Emotional Intelligence: The Four Branch Model Of Emotional Intelligence

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Mayer and Salovey (1993) had state that emotional intelligence is individual’s ability to monitor their own and other’s emotions and feelings which to distinguish from related concepts such as more cognitively-oriented intelligences, social skills, personality traits and a collection of ‘good attributes’ that only tangentially involve emotion. According to Salovey and Mayer (1990), type of social intelligence was the first concept that divisible from general intelligence. However, Salovey and Mayer had expanded the definition of emotional intelligence as including the capability exactly conscious, assess and represent emotions; the capability to entrance feelings and contemplatively manage emotional and intellectual growth in 1997. The following are the quite complete “four branch model” of emotional intelligence (Mayer & Salovey, 1997):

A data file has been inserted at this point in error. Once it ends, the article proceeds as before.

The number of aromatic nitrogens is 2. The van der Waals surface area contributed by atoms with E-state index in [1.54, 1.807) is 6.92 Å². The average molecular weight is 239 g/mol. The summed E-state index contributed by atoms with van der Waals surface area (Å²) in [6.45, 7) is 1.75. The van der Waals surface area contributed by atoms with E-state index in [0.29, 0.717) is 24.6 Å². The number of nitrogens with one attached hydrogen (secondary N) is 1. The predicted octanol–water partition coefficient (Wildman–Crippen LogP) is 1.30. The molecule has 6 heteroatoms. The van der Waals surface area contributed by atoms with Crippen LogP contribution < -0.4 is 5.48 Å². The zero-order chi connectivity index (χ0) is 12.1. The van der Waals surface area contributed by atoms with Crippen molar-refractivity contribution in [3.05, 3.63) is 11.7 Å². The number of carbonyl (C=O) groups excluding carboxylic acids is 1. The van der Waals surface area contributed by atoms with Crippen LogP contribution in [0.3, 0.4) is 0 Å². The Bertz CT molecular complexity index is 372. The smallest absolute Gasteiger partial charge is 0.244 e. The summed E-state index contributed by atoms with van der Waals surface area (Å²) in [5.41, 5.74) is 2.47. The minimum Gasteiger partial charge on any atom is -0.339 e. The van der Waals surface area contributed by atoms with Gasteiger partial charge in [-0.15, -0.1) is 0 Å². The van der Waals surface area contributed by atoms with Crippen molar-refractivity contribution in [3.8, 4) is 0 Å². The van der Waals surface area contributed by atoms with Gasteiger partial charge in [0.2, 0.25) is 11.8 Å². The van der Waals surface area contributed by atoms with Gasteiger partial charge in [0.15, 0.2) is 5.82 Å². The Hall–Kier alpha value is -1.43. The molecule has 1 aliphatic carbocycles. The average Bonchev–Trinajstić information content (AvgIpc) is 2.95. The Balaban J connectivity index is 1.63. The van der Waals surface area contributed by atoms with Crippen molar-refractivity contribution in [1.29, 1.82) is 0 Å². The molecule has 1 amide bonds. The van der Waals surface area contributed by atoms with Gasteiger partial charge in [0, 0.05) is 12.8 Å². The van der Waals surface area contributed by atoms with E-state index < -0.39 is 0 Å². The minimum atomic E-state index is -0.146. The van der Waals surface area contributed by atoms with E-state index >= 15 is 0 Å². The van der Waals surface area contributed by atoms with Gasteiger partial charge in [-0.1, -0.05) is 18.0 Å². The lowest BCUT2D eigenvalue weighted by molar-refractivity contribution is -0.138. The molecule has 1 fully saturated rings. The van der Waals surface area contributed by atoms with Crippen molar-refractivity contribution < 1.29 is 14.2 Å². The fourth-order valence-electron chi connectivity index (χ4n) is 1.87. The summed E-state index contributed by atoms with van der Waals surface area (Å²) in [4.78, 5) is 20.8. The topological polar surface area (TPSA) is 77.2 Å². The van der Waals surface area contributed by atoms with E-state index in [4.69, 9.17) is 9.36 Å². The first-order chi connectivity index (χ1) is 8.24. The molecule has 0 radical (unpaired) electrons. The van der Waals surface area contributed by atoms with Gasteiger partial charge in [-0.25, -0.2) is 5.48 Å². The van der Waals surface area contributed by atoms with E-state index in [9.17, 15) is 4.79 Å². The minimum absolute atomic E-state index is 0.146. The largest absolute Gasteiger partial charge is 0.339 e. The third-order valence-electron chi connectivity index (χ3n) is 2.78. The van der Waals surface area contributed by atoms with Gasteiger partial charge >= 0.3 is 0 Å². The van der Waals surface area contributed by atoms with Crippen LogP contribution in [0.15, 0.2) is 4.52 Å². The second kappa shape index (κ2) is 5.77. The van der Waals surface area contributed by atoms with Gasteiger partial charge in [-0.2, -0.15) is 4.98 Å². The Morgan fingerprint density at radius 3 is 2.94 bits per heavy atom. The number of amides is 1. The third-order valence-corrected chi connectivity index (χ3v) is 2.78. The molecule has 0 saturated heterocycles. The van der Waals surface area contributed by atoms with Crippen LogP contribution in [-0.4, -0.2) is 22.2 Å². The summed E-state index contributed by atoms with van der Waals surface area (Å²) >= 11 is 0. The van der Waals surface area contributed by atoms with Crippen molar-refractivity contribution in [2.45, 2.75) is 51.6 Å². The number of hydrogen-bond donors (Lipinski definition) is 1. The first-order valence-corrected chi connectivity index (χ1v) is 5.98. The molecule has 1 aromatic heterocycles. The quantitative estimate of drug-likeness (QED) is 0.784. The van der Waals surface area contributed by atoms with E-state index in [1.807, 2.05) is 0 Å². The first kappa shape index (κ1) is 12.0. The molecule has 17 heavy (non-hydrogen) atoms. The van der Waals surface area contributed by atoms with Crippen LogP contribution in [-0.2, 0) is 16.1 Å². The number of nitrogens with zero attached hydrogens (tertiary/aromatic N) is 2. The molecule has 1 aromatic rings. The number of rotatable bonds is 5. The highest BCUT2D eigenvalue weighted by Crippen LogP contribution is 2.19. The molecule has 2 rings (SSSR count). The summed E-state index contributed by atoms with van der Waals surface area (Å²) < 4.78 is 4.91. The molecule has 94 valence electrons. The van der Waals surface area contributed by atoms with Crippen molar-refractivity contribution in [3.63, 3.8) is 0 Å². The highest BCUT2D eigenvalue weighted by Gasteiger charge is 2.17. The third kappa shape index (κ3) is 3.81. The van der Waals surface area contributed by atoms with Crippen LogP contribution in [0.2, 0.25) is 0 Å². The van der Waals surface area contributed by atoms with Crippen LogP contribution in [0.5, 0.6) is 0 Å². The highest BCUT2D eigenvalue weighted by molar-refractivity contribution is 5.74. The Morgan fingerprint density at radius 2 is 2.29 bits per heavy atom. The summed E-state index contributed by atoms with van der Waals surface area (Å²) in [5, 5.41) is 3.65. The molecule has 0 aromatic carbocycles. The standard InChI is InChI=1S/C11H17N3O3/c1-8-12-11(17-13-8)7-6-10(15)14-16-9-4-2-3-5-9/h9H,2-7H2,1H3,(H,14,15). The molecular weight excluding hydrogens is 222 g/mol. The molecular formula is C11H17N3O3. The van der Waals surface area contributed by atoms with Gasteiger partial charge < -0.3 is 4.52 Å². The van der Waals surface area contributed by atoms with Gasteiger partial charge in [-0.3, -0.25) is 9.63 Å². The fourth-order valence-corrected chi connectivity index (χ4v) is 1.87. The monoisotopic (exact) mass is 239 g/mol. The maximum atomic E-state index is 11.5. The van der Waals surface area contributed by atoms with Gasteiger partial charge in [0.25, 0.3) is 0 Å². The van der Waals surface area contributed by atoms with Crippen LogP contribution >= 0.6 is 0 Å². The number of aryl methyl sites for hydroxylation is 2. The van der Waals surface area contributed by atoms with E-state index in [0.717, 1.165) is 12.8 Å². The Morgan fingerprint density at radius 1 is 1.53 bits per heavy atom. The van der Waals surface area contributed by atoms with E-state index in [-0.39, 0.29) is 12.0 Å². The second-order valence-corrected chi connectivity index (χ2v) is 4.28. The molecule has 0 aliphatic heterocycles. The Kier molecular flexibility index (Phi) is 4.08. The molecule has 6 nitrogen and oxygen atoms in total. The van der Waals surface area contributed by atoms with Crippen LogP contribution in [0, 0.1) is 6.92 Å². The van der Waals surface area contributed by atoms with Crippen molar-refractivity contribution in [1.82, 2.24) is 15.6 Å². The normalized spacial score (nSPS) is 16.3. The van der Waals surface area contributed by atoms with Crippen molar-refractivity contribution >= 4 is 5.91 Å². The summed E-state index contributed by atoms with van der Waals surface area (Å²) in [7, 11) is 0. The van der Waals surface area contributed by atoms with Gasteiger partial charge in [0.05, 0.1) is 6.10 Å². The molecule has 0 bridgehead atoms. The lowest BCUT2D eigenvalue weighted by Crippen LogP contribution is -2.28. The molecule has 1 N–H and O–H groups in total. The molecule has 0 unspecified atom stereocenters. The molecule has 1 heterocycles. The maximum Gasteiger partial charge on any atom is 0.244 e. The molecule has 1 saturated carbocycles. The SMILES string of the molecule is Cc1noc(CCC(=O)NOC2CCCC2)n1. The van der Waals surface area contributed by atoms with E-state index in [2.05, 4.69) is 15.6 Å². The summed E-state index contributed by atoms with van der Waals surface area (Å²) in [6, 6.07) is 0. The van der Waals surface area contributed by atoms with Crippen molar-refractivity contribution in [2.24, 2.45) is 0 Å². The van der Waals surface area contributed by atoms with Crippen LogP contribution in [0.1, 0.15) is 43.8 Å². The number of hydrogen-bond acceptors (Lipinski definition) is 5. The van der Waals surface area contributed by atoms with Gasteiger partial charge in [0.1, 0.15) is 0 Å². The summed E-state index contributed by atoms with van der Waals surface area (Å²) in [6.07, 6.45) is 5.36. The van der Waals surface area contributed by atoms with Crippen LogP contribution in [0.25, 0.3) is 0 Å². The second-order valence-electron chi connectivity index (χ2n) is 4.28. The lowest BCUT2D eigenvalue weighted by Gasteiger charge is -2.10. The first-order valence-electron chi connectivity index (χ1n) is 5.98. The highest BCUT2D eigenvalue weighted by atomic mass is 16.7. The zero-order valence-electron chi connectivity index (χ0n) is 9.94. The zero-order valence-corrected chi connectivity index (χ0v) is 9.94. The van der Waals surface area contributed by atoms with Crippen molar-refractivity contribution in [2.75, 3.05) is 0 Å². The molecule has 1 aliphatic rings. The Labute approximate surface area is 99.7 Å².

1. Perception, Appraisal and Expression of Emotion
2. Emotional Facilitation of Thinking
3. Understanding and Analysing Emotions; Employing Emotional Knowledge
4. Reflective Regulation of Emotions to Promote Emotional and Intellectual Growth
The
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However, emotional intelligence had been described as a cross-section of interrelated emotional and social competencies, skills and facilitators that impact intelligence behaviour in The Bar-On model (Bar-On, 2006). Here, Bar-On declaring that emotional intelligence concentration on emotional, social competencies, personal and not the cognitive dimensions of intelligence which differentiates emotional intelligence from general intelligence. According to Bar-On (2000), he assumes that emotional intelligence can be exploiting and improve through therapy, training and
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